- ICOMOS Analysis of 2013 nominations
- 1 Quality and complexity of nomination dossiers
- 2 ICOMOS evaluations
- 3 Strengthening of dialogue with State Parties
- 4 “Referred back” nominations – “Deferred” nominations
- 5 "Minor" modifications to boundaries
- 6 Serial nominations and extensions
- 7 Development projects
- 8 Issue of calendar and timing
- 9 Upstream process
- 10 Integrated management in natural reserves
- All Pages
6 Serial nominations and extensions
ICOMOS wishes to point out that the Operational Guidelines of November 2011 (paragraph 137) validated a change in the approach to serial properties. Serial nominations should not consist merely of a catalogue of sites, but should instead concern a collection or ensemble of sites with specific cultural, social or functional links over time, in which each site contributes substantially to the Outstanding Universal Value of the serial property as a whole.
ICOMOS wishes to encourage States Parties to give consideration to the implications of this change when preparing serial nominations.
This year, ICOMOS has examined 9 serial nominations, including 93 monuments, ensembles and sites. These nominations require a more substantial investment in terms of human and financial resources at all levels of evaluation of the properties. Because the number of serial nominations is growing, this needs to be taken into account in the budgets and contracts. Furthermore, ICOMOS notes that there are also calendar pressures arising from the task of evaluating these large and complex serial nominations and repeats its suggestion, supported by the Jade Tabet review, that the World Heritage Committee give consideration to an extended timeframe for these kinds of nominations.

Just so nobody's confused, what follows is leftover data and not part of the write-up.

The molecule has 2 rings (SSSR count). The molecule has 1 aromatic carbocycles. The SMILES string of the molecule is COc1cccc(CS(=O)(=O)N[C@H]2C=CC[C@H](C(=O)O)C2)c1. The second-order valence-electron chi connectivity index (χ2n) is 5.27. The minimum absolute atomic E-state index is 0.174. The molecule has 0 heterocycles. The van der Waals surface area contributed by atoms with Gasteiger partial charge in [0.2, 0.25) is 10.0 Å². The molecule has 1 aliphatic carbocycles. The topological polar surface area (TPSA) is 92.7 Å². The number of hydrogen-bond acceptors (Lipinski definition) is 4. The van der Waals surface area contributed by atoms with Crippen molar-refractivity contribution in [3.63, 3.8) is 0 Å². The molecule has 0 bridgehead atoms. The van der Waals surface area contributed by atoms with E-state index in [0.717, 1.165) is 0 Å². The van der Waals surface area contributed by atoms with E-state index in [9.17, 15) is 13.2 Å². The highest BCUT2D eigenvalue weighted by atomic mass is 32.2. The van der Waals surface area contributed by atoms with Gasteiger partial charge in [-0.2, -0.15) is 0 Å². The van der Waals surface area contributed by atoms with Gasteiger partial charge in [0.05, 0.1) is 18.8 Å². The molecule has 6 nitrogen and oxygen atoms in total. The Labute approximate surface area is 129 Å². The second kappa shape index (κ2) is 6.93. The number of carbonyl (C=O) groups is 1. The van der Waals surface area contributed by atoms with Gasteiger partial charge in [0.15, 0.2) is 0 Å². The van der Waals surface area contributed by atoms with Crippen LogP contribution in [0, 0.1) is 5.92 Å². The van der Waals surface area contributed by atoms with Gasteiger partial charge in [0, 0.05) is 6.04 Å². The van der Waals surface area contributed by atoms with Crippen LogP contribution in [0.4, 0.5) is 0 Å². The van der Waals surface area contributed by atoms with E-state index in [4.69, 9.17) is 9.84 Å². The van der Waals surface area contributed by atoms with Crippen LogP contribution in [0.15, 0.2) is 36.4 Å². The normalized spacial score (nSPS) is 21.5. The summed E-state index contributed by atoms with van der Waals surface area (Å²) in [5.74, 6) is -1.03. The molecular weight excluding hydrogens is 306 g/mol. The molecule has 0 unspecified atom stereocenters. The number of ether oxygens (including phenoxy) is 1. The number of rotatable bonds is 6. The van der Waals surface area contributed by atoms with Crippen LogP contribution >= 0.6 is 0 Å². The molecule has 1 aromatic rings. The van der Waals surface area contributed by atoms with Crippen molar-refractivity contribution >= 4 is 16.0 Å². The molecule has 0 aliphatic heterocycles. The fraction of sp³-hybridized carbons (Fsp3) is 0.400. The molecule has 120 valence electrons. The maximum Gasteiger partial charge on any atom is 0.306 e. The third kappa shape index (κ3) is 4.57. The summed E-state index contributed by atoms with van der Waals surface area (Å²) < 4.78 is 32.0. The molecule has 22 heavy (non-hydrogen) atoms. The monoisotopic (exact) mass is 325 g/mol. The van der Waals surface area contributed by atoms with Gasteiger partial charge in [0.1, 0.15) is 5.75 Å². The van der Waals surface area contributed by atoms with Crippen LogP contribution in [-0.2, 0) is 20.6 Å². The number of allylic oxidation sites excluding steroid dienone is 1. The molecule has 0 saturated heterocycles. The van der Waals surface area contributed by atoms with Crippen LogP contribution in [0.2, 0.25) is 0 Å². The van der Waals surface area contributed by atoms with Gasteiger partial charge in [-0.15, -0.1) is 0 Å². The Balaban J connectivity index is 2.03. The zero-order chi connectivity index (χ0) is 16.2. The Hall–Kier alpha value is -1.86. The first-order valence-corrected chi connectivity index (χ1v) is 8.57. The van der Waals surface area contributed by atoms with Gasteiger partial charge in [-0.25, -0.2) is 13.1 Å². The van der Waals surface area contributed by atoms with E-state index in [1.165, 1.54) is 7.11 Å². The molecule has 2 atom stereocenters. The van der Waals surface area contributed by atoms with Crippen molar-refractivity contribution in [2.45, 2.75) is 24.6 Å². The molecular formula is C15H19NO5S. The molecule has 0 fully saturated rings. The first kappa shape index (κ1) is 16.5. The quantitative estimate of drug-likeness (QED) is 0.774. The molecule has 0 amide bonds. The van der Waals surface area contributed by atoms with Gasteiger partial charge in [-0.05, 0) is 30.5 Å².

A specific evaluation format was set up in 2009 for the serial nominations and extensions. ICOMOS explicitly informs the Committee of the questions it asks in relation to the nature of serial nominations:
a) What is the justification for the serial approach?
b) How were the chosen sites selected? How do they each relate to the overall Outstanding Universal Value of the property?
c) Does the comparative analysis justify the selection of properties?
d) Are the separate components of the property functionally linked?
e) Is there an overall management framework for all components?
The answers to these questions have been integrated in the evaluation format under relevant sections.